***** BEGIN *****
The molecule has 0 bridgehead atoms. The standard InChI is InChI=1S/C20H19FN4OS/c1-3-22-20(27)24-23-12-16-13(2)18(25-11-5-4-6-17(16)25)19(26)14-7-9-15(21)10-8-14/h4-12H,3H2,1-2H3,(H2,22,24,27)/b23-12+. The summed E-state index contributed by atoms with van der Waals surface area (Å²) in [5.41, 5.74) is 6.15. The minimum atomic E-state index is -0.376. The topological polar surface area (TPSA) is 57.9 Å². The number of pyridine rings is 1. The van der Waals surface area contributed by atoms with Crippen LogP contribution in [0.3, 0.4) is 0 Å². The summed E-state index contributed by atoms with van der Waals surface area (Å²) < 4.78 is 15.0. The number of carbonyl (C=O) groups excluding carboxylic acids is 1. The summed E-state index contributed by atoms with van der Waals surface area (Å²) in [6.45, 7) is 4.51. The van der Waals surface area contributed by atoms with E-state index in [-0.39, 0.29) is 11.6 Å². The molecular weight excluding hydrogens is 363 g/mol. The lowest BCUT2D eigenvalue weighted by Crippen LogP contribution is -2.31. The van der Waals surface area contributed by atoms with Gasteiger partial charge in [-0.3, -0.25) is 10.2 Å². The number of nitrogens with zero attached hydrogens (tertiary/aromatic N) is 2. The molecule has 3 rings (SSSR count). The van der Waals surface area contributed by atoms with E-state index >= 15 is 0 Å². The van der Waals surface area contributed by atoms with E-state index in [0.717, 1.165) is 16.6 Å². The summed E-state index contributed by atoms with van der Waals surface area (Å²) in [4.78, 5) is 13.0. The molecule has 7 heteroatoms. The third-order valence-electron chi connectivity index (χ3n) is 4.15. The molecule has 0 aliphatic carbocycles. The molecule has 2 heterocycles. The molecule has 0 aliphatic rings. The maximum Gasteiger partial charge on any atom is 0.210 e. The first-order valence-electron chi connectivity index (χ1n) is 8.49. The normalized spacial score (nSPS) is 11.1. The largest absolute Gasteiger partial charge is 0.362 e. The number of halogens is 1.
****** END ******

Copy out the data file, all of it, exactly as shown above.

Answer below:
The molecule has 0 bridgehead atoms. The standard InChI is InChI=1S/C20H19FN4OS/c1-3-22-20(27)24-23-12-16-13(2)18(25-11-5-4-6-17(16)25)19(26)14-7-9-15(21)10-8-14/h4-12H,3H2,1-2H3,(H2,22,24,27)/b23-12+. The summed E-state index contributed by atoms with van der Waals surface area (Å²) in [5.41, 5.74) is 6.15. The minimum atomic E-state index is -0.376. The topological polar surface area (TPSA) is 57.9 Å². The number of pyridine rings is 1. The van der Waals surface area contributed by atoms with Crippen LogP contribution in [0.3, 0.4) is 0 Å². The summed E-state index contributed by atoms with van der Waals surface area (Å²) < 4.78 is 15.0. The number of carbonyl (C=O) groups excluding carboxylic acids is 1. The summed E-state index contributed by atoms with van der Waals surface area (Å²) in [6.45, 7) is 4.51. The van der Waals surface area contributed by atoms with E-state index in [-0.39, 0.29) is 11.6 Å². The molecular weight excluding hydrogens is 363 g/mol. The lowest BCUT2D eigenvalue weighted by Crippen LogP contribution is -2.31. The van der Waals surface area contributed by atoms with Gasteiger partial charge in [-0.3, -0.25) is 10.2 Å². The number of nitrogens with zero attached hydrogens (tertiary/aromatic N) is 2. The molecule has 3 rings (SSSR count). The van der Waals surface area contributed by atoms with E-state index >= 15 is 0 Å². The van der Waals surface area contributed by atoms with E-state index in [0.717, 1.165) is 16.6 Å². The summed E-state index contributed by atoms with van der Waals surface area (Å²) in [4.78, 5) is 13.0. The molecule has 7 heteroatoms. The third-order valence-electron chi connectivity index (χ3n) is 4.15. The molecule has 0 aliphatic carbocycles. The molecule has 2 heterocycles. The molecule has 0 aliphatic rings. The maximum Gasteiger partial charge on any atom is 0.210 e. The first-order valence-electron chi connectivity index (χ1n) is 8.49. The normalized spacial score (nSPS) is 11.1. The largest absolute Gasteiger partial charge is 0.362 e. The number of halogens is 1.